Science-Based Targets
November 29, 2022

Science-Based Targets

Setting science-based targets (SBT) are set to reduce the worst impacts of climate change. SBT is one of the most important commitments companies can make to fight climate change.

What are Scienced-Based Targets?

Science-based targets (SBT) are emission reduction goals set out by organisations to achieve the goals set out by the Paris Agreement. They are founded on the most recent findings in climate science and offer businesses and organisations a clear road map for participating in the international fight against climate change.

What is the Paris Agreement?

The Paris Agreement is an international agreement aiming to reduce climate change's effects. The agreement was established in 2015 at the Conference of the Parties hosted by the United Nations Framework Convention on Climate Change (UNFCCC) and came into force on November 4, 2016.

Examples of science-based targets?

1. Have a maximum temperature increase of 1.5°C above pre-industrial levels. 

3. Halve greenhouse gas (GHG) emissions before 2030. 

4. Achieve net-zero GHG emissions before 2050.

How do you achieve science-based targets?

There is no straightforward answer to this question. Every company's approach to setting and achieving SBT will vary depending on its sector, size, and goals. However, companies will generally need to undertake a comprehensive and accurate emissions inventory for a baseline year analysis, set reduction goals that align with the latest climate science, and develop a plan to achieve those goals. Many companies are also working with the Science Based Targets Initiative (SBTI) to ensure their targets align with the latest climate science. Standard methods to reduce emissions include reducing the waste produced, reducing pollution, increasing renewable resources and investing in carbon offsetting initiatives. 

What are science-based target initiatives?

The Science Based Targets initiative (SBTi) is a partnership between the Carbon Disclosure Project (CDP), the United Nations Global Compact (UNGC), the World Resources Institute (WRI) and the World Wildlife Fund (WWF). The initiative helps companies measure their GHG emissions and the amount they need to reduce emissions to achieve their SBT.

What are the benefits of setting science-based targets?

Science-based targets provide a logical and standardised plan for organisations to transition to a low-carbon economy and reduce their GHG emissions to avoid the most harmful impacts of climate change and stay competitive in the changing corporate industry.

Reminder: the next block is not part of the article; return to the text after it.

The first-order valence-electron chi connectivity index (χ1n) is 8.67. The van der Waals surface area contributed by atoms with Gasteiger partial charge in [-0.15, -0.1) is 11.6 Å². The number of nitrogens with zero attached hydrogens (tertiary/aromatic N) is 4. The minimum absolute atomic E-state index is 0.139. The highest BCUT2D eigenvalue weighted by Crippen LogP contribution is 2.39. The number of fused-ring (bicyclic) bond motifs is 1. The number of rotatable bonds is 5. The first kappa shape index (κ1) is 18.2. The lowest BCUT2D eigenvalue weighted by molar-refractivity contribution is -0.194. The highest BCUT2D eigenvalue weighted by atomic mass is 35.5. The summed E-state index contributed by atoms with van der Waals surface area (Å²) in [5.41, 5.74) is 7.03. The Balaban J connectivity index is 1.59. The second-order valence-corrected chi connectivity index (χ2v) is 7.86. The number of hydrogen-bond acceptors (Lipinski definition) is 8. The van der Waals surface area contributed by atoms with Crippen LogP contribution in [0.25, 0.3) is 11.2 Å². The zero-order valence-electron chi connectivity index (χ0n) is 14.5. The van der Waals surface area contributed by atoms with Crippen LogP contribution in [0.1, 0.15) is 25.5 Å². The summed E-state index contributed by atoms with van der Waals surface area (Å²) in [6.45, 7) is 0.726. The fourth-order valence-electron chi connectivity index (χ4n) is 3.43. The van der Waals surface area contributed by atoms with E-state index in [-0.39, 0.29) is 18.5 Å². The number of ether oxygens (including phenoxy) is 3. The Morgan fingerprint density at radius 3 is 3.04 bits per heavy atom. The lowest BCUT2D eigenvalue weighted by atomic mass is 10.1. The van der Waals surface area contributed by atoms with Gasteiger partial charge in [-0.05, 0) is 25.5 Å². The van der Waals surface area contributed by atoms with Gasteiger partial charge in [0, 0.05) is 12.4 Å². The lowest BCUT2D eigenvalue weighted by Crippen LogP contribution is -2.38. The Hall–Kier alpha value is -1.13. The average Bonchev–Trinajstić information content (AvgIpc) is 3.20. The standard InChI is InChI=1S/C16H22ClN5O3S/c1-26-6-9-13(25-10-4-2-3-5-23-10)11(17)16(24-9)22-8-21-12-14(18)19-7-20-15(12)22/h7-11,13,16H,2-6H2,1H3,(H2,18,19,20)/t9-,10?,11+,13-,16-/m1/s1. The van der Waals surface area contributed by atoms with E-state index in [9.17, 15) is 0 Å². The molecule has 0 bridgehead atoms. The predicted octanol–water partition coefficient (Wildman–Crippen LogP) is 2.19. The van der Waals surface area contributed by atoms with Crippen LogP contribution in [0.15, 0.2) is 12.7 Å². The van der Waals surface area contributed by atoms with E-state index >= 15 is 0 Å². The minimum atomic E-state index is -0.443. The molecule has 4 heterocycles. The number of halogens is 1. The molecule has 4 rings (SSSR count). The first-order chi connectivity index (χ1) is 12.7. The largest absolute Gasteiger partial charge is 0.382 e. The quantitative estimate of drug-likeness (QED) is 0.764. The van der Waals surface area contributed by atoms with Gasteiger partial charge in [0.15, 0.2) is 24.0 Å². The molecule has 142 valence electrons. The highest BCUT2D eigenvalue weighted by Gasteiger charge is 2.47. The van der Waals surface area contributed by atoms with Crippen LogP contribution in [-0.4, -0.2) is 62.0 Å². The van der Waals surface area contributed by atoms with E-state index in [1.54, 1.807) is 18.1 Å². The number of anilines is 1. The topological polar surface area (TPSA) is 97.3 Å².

SBT also provide business benefits to organisations:

Competitive advantage: Setting SBT can improve a company's competitiveness and market position by demonstrating a commitment to sustainability and climate action. As more companies set SBT, it is becoming the new standard to demonstrate sustainable commitments to keep up with competitors. 

Reputation: Customers and stakeholders increasingly prioritise organisations taking action against climate change and working to reduce their negative impacts on the environment. Setting SBT shows commitment to making a positive impact and thus engaging and retaining customers who prioritise this. 

Attracting talent: Like customers, employees are becoming more interested in working for companies that demonstrate sustainability and are environmentally friendly, so setting SBT can help attract and retain the best talent. 

Resilience: Managing climate-related risks are becoming increasingly crucial for businesses to avoid catastrophe, and setting SBT is essential in identifying and mitigating these risks. 

Increase innovation: Addressing climate change can also stimulate innovation and more efficient business operations by developing new products and services that meet the demands of a low-carbon economy in SBT.

Investor confidence: Setting SBT helps increase investor confidence by demonstrating the organisation's commitment to long-term value and the environment.

How is a science-based target set?

"Targets are considered ‘science-based’ if they are in line with what the latest climate science deems necessary to meet the goals of the Paris Agreement – limiting global warming to well-below 2°C above pre-industrial levels and pursuing efforts to limit warming to 1.5°C." - Science Based Targets

Organisations can set a target through the following procedure:

  1. Commit to the process.
  2. Develop the target in line with SBTi criteria.
  3. Submit it for validation to the SBTi.
  4. Communicate the target to stakeholders.
  5. Disclose progress annually in a report.

Why are science-based targets important for businesses?

Setting science-based targets not only benefits the planet but also provides numerous advantages for businesses. According to a survey conducted among companies committed to the Science Based Targets initiative, here are the key business benefits of setting science-based targets:

  1. Brand reputation: Companies with science-based targets enhance their brand reputation, as consumers increasingly prioritize sustainability and ethical consumption.